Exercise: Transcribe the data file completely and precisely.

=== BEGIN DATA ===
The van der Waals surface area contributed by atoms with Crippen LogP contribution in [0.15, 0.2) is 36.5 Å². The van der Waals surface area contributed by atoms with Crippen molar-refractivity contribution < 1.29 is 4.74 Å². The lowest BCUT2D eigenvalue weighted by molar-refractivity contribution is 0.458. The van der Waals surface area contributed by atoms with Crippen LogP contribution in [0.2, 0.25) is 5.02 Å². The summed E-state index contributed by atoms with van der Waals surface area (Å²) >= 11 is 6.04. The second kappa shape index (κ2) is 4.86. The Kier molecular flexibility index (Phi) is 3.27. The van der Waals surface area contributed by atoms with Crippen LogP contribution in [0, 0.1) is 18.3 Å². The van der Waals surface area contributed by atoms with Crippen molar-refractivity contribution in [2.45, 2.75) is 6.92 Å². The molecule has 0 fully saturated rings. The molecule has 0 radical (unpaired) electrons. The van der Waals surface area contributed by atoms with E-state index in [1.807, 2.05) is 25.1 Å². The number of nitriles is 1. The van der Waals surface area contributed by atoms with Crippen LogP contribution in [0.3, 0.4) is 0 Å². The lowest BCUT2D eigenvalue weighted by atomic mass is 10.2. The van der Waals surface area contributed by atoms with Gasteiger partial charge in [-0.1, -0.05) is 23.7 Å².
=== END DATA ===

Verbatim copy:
The van der Waals surface area contributed by atoms with Crippen LogP contribution in [0.15, 0.2) is 36.5 Å². The van der Waals surface area contributed by atoms with Crippen molar-refractivity contribution < 1.29 is 4.74 Å². The lowest BCUT2D eigenvalue weighted by molar-refractivity contribution is 0.458. The van der Waals surface area contributed by atoms with Crippen LogP contribution in [0.2, 0.25) is 5.02 Å². The summed E-state index contributed by atoms with van der Waals surface area (Å²) >= 11 is 6.04. The second kappa shape index (κ2) is 4.86. The Kier molecular flexibility index (Phi) is 3.27. The van der Waals surface area contributed by atoms with Crippen LogP contribution in [0, 0.1) is 18.3 Å². The van der Waals surface area contributed by atoms with Crippen molar-refractivity contribution in [2.45, 2.75) is 6.92 Å². The molecule has 0 fully saturated rings. The molecule has 0 radical (unpaired) electrons. The van der Waals surface area contributed by atoms with E-state index in [1.807, 2.05) is 25.1 Å². The number of nitriles is 1. The van der Waals surface area contributed by atoms with Crippen LogP contribution in [0.3, 0.4) is 0 Å². The lowest BCUT2D eigenvalue weighted by atomic mass is 10.2. The van der Waals surface area contributed by atoms with Gasteiger partial charge in [-0.1, -0.05) is 23.7 Å².